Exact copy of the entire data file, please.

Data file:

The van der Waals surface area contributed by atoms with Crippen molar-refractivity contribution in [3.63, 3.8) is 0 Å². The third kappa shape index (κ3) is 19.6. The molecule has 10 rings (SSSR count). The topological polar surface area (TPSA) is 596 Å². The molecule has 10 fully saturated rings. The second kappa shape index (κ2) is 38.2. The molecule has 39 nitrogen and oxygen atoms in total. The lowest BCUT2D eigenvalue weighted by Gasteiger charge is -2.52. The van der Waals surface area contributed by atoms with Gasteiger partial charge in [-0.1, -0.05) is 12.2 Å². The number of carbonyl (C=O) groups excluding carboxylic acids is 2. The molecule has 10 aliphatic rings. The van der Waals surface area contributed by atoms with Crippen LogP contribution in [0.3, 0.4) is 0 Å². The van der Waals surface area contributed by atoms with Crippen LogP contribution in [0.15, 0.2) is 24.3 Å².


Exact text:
The van der Waals surface area contributed by atoms with Crippen molar-refractivity contribution in [3.63, 3.8) is 0 Å². The third kappa shape index (κ3) is 19.6. The molecule has 10 rings (SSSR count). The topological polar surface area (TPSA) is 596 Å². The molecule has 10 fully saturated rings. The second kappa shape index (κ2) is 38.2. The molecule has 39 nitrogen and oxygen atoms in total. The lowest BCUT2D eigenvalue weighted by Gasteiger charge is -2.52. The van der Waals surface area contributed by atoms with Gasteiger partial charge in [-0.1, -0.05) is 12.2 Å². The number of carbonyl (C=O) groups excluding carboxylic acids is 2. The molecule has 10 aliphatic rings. The van der Waals surface area contributed by atoms with Crippen LogP contribution in [0.3, 0.4) is 0 Å². The van der Waals surface area contributed by atoms with Crippen LogP contribution in [0.15, 0.2) is 24.3 Å².